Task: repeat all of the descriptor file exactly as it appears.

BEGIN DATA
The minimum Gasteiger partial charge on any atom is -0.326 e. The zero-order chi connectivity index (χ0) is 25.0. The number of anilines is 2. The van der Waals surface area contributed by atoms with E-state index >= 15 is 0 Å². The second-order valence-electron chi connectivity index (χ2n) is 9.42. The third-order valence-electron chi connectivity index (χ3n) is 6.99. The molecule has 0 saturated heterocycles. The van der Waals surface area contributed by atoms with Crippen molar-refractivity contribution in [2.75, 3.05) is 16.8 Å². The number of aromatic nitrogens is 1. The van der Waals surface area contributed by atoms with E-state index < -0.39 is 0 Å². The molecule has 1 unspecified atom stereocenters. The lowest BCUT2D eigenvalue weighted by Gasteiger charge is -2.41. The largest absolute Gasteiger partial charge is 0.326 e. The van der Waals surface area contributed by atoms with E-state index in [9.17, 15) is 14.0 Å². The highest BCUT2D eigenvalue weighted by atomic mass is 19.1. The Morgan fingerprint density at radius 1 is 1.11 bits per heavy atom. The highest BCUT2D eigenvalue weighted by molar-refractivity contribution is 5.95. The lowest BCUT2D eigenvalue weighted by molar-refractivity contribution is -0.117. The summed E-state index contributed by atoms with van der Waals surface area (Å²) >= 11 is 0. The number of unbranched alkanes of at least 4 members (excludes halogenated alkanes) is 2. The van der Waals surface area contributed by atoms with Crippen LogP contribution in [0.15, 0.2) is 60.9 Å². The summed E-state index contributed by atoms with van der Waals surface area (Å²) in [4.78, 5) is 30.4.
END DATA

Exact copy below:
The minimum Gasteiger partial charge on any atom is -0.326 e. The zero-order chi connectivity index (χ0) is 25.0. The number of anilines is 2. The van der Waals surface area contributed by atoms with E-state index >= 15 is 0 Å². The second-order valence-electron chi connectivity index (χ2n) is 9.42. The third-order valence-electron chi connectivity index (χ3n) is 6.99. The molecule has 0 saturated heterocycles. The van der Waals surface area contributed by atoms with Crippen molar-refractivity contribution in [2.75, 3.05) is 16.8 Å². The number of aromatic nitrogens is 1. The van der Waals surface area contributed by atoms with E-state index < -0.39 is 0 Å². The molecule has 1 unspecified atom stereocenters. The lowest BCUT2D eigenvalue weighted by Gasteiger charge is -2.41. The largest absolute Gasteiger partial charge is 0.326 e. The van der Waals surface area contributed by atoms with E-state index in [9.17, 15) is 14.0 Å². The highest BCUT2D eigenvalue weighted by atomic mass is 19.1. The Morgan fingerprint density at radius 1 is 1.11 bits per heavy atom. The highest BCUT2D eigenvalue weighted by molar-refractivity contribution is 5.95. The lowest BCUT2D eigenvalue weighted by molar-refractivity contribution is -0.117. The summed E-state index contributed by atoms with van der Waals surface area (Å²) >= 11 is 0. The number of unbranched alkanes of at least 4 members (excludes halogenated alkanes) is 2. The van der Waals surface area contributed by atoms with Crippen LogP contribution in [0.15, 0.2) is 60.9 Å². The summed E-state index contributed by atoms with van der Waals surface area (Å²) in [4.78, 5) is 30.4.